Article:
“There is a segment of the population that wants to wear what other people recognize, and then there are our customers,” explains Lauren Dreiling of Hopestone Studio. “They travel and want their wardrobe to match.”
Danielle Gori-Montanelli is not afraid of color. She began her career as a figurative painter, and spent 15 years as a metalsmith.
Anja Broenink of Anya SF studied fashion design in the Netherlands, and worked for several years in the fashion industry in Paris and Amsterdam before making the transatlantic move to San Francisco, where she launched her clothing line in 2003.
“I am absolutely obsessed with bamboo fiber,” exclaims Anna Shapiro of Annaesthetic in Staunton, Va. Not only is it an eco-friendly, sustainable material, bamboo fiber also has a beautiful drape, slight sheen and is lightweight, allowing customers to wear her dresses, scarves and wraps year-round.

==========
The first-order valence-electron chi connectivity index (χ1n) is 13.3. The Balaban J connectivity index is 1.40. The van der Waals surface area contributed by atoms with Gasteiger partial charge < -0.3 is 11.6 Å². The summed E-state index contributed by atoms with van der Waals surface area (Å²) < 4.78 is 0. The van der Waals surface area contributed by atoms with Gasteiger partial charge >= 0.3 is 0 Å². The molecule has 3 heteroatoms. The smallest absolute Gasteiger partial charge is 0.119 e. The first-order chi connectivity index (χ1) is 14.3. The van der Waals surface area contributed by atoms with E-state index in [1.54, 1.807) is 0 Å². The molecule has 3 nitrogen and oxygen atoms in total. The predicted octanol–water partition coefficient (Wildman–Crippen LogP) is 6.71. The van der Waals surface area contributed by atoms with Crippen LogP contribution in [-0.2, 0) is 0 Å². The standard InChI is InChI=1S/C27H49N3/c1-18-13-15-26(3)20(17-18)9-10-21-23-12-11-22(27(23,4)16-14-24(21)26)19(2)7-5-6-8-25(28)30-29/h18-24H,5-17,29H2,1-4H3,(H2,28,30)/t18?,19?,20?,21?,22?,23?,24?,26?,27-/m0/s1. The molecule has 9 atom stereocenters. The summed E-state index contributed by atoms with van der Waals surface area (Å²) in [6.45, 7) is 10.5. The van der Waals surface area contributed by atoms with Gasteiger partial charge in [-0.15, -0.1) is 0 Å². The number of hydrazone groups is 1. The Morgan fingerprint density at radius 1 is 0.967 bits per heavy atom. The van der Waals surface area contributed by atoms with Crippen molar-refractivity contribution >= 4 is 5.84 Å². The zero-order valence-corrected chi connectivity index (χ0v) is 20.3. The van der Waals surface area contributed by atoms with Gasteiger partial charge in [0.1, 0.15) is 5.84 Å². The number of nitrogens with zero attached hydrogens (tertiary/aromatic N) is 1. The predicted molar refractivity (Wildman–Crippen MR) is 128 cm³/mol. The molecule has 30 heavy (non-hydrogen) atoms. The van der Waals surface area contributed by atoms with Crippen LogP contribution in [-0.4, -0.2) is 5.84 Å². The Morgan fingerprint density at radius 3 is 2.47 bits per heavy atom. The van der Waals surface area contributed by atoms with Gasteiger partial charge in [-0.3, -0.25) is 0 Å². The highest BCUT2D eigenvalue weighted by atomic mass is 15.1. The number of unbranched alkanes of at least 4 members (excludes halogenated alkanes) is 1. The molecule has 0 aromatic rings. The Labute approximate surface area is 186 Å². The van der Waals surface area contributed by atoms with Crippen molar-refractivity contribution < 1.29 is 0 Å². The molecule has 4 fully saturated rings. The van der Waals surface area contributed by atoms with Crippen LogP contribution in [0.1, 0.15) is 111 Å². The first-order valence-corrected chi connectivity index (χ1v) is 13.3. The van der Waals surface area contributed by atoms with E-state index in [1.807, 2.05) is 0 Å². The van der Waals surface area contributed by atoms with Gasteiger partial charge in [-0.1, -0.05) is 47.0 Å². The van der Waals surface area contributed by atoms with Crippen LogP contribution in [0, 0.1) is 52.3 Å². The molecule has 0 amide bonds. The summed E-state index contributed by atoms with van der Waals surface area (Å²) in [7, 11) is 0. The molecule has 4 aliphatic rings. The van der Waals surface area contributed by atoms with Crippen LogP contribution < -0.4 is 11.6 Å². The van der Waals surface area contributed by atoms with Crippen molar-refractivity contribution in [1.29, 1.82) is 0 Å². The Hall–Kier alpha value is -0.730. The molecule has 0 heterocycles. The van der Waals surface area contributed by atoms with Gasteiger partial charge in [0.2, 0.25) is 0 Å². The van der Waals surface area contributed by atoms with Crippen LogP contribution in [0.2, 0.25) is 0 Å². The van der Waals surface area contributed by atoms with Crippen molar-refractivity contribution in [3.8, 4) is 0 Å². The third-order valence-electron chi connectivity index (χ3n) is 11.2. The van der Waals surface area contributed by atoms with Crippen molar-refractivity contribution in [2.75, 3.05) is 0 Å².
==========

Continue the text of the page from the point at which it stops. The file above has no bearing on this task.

Wearable art isn’t what it was 20 years ago. American designers are mixing tailored patterns with bold colors to create garments that appeal to a wide range of ages and body types.
Say goodbye to the days of oversized, loose-fitting jackets, tops and coats. Artists know what customers want
Jen Swearington took a winding road to her career as a full-time clothing designer. “Growing up in an unremarkable place made me want to get out, to travel,” she says. And she did.
The Indiana native hopped from the Herron School of Art and Design in Indianapolis to a short-lived apprenticeship at a tattoo shop in Gary, all the way to the Pratt Institute in New York City to study sculpture. And she still wasn’t sated. So she applied to the Savannah College of Art and Design, where she earned her master’s degree in fibers in 2000.